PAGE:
In the ancient church a young monk would approach an elder and ask, 'Abba may I have a word.' Tom Arthur, in his first year out of seminary, seeks advice from elders in these letters. Lillian Daniel's reply is here.

Dear Lillian Daniel,

I recently had the opportunity to hear you speak about reclaiming the practice of testimony at our West Michigan & Detroit Annual Conferences’ Area Pastor’s School. I’ve also been reading your posts on “Call and Response” and various other publications. I learned at the Pastor’s School at which you've taught that you also teach preaching at the University of Chicago. It is to this practice of preaching that I’d like to direct this letter.

I went to a seminary that highly prized the lectionary. I did not particularly appreciate the lectionary going into seminary, but found after three years of working with it that it had some strong points I had not noticed before (at least in theory). I liked that the lectionary gave me twelve years of texts ranging over the entire biblical canon, and that it got me thinking about preaching on texts I might not choose myself. The challenge of being given a text at the beginning of a week that didn’t appear to have anything to say to my church’s particular context and discovering God’s message as I studied and marinated in the text over the course of the week was thrilling. I grew to appreciate this lectionary approach to the discipline of preaching which helped guard against me reading into a text what I wanted it to say.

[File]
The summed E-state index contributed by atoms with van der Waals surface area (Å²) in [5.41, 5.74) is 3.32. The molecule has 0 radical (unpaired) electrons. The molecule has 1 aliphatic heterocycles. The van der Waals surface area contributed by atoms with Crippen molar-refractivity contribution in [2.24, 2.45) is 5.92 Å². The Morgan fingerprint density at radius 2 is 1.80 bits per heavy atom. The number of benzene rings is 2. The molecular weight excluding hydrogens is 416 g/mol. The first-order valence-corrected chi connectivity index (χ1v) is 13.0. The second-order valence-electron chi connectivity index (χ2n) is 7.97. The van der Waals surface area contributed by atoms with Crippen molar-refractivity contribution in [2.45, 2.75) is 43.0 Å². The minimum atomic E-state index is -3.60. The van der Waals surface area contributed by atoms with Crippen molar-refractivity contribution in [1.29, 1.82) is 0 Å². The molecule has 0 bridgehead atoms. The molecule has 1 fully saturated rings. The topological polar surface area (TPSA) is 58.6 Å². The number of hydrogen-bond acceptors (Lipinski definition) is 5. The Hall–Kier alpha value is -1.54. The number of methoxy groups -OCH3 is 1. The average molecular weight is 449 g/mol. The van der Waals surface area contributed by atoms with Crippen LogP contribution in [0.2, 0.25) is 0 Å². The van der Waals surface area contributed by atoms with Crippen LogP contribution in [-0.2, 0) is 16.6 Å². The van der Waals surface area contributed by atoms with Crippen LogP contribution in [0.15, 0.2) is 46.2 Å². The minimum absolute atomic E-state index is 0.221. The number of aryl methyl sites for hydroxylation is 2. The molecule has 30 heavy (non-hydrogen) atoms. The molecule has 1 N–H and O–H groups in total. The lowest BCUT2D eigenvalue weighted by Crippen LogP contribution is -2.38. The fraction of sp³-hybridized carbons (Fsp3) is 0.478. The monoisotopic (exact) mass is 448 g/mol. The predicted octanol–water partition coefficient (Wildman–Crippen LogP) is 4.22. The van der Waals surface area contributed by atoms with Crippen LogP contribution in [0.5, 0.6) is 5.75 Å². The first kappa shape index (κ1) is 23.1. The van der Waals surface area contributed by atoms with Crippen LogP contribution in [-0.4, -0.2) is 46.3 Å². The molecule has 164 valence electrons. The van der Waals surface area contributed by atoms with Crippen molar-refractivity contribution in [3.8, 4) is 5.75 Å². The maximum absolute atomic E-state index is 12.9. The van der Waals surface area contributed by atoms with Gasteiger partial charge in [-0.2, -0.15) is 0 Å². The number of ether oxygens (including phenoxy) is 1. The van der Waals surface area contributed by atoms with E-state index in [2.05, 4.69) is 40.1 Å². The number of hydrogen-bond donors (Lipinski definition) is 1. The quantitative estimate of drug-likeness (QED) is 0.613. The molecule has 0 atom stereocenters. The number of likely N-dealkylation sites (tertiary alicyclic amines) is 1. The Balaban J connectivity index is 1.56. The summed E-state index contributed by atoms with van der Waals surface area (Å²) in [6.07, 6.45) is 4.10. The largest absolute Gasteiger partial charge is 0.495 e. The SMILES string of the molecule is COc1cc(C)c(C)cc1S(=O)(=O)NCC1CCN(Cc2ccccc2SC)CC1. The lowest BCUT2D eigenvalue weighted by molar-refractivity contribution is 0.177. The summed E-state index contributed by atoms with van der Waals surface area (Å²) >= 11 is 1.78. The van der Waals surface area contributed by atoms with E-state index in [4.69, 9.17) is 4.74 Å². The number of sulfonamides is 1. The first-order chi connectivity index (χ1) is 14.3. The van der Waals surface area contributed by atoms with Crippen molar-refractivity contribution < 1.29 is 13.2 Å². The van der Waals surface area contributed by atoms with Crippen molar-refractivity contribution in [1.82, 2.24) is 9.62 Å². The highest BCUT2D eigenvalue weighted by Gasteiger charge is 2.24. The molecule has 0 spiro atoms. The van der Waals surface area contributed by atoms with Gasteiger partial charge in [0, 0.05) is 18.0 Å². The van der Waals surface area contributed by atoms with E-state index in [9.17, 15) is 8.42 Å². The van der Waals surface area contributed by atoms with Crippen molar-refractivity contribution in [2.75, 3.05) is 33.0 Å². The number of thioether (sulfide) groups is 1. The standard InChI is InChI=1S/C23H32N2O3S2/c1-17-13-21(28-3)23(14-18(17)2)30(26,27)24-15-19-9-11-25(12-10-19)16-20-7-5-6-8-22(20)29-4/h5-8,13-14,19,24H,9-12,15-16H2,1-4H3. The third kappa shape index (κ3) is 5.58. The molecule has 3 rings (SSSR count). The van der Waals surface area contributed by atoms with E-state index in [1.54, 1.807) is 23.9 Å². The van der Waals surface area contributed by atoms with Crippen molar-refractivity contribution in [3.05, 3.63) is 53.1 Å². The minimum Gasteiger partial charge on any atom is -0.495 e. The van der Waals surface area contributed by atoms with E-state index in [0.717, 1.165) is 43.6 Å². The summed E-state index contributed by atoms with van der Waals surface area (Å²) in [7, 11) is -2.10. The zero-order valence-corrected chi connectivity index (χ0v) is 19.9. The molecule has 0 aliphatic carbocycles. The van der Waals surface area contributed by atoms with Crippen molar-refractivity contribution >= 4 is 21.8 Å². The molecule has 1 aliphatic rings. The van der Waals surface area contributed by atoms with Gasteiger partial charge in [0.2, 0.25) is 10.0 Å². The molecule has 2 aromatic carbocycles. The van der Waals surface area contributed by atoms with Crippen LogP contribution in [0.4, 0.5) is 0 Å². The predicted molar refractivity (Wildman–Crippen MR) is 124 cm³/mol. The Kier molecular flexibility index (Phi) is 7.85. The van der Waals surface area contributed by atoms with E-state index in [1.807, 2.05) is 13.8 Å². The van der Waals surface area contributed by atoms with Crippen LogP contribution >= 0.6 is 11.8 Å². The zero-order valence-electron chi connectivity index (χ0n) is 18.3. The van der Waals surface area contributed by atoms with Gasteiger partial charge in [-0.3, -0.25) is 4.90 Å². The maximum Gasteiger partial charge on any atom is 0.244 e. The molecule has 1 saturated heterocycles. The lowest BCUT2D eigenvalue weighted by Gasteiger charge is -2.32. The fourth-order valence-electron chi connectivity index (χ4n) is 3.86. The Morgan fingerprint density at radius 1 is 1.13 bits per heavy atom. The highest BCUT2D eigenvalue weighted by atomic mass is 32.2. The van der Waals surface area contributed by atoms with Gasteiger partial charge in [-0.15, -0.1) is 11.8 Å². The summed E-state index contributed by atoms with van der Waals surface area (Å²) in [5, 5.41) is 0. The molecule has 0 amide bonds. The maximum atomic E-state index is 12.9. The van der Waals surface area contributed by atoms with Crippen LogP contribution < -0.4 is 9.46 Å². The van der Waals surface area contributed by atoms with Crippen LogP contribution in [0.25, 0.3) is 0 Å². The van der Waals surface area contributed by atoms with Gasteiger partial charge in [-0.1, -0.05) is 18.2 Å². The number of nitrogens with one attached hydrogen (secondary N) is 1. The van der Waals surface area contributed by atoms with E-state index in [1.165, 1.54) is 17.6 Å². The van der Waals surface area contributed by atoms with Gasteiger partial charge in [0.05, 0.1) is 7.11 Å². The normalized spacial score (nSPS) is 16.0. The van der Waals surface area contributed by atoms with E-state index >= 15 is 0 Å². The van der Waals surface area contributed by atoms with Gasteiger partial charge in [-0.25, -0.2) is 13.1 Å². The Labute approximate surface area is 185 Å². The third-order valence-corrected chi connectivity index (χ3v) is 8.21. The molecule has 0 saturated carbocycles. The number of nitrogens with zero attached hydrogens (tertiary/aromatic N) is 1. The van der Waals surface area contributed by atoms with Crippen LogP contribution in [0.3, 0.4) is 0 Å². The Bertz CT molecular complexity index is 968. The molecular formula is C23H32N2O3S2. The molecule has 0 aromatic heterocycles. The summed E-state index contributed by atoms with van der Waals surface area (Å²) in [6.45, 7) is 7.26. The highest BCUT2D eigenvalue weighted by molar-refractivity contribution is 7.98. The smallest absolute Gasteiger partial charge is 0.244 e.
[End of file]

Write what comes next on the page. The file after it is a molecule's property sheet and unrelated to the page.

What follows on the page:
I also came to see that the lectionary had its limitations. It often jumped over difficult texts -- the very thing it is supposed to guard against. Sticking to it mechanically might inhibit speaking a unique word to a unique ministry context. In practice, it also seems that pastors almost always stick to the gospels to the neglect of the rest of the readings, especially the Psalms.

Going into seminary, I had imagined that I would never use the lectionary, but leaving seminary my imagination had been formed in a different direction. I was excited to work with the lectionary. I planned to play to its strengths while side-stepping its weaknesses.

Being a United Methodist, I received my appointment by the bishop in early spring and began on July 1, 2009. I was surprised and excited to find that I had been appointed to a very different kind of church than the kind I had been trained for in seminary. I was appointed to a church that was eight years-old and had been modeled after the Purpose Driven Church model. It was a thriving community and had grown significantly under the leadership of its previous pastor, a grandmother (literally) who had planted the church at age 59 and was retiring at age 67.

For this model of church ministry, sermons are all topical series that last between four and six weeks. All of a sudden I was in a context that expected me to preach in a way that I had not been trained to preach. I might even go so far as to say that I was expected to preach in a way that my seminary had taught me not to preach. Generally speaking, preaching topically at best had been seen as a potentially problematic endeavor and at most an inherently flawed approach. I was taught (not always explicitly) that topical preaching would lead to reading into the text what you wanted it to say (eisegesis), preaching only on your favorite texts (a canon within the canon), missing the prophetic points of the gospel because of a focus on mere felt-needs. So now I am attempting to preach faithfully in a manner that my imagination has not been fully formed in.

Here’s my question: is it possible to preach faithfully and topically, and if so, what does it look like?

I look forward to you helping enlarge my imagination for faithful ministry in my current church and preaching.


Tom Arthur

Tom Arthur is pastor of Sycamore Creek United Methodist Church in Lansing, Michigan.